that’s something I’m so you know, if a business knowing that processes going on, if a business can pop in at each time and say, tell your friends on Facebook, tell your friends on on Twitter, this is happening or or one of the other platforms, it helps them Instagram or whatever a local agents found, hey, I bought it is coming tomorrow morning, it’s on its way,
I’ve just had a notification for the wreck, you’ve got those multiple messages that people can show off to their friends that they’re buying this new product, this new thing, whatever it is the new dress, hat, jacket, whatever it is, and, and it just builds that excitement, okay, but also the company is then being able to throw that customer being able to push out to a bigger marketplace where people never existed. But see, that’s how you start bringing people in.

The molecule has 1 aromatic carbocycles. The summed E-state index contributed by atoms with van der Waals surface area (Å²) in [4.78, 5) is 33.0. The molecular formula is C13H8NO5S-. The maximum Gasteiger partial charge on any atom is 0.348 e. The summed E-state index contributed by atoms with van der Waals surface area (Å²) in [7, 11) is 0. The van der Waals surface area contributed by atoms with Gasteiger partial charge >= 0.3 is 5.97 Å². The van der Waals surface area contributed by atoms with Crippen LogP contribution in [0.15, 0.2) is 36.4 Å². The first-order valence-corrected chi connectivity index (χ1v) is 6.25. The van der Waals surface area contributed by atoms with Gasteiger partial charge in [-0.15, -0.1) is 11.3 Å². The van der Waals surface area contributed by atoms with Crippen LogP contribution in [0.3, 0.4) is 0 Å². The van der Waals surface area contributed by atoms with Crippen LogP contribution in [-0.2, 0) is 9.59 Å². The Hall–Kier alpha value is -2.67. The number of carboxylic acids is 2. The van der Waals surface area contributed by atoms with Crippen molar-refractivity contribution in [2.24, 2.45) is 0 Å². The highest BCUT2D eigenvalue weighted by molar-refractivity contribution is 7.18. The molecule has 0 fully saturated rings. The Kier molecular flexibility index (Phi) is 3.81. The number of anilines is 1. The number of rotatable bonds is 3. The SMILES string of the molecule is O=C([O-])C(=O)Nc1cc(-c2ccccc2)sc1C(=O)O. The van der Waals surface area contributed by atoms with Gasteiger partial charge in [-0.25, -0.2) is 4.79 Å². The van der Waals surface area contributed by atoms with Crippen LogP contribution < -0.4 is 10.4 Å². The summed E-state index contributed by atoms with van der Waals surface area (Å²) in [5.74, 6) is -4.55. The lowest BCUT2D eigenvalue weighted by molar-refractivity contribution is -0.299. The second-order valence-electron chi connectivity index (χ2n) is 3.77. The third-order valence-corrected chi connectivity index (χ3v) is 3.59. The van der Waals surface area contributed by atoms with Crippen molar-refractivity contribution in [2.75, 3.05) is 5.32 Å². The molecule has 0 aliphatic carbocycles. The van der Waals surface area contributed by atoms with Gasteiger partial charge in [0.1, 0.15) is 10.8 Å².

And I think companies have got to start thinking about this. Now. I know we, you know, we work a lot in the manufacturing sector. So how do those businesses work with other businesses, what they’ve got to remember, it’s not the company that’s buying your product, so human being within that company. So you need to understand how that purchasing manager how that specifier actually works, I think conversation I had on one of the things in the day, but I think this was made in Britain, our which we have a quite early in the morning for you.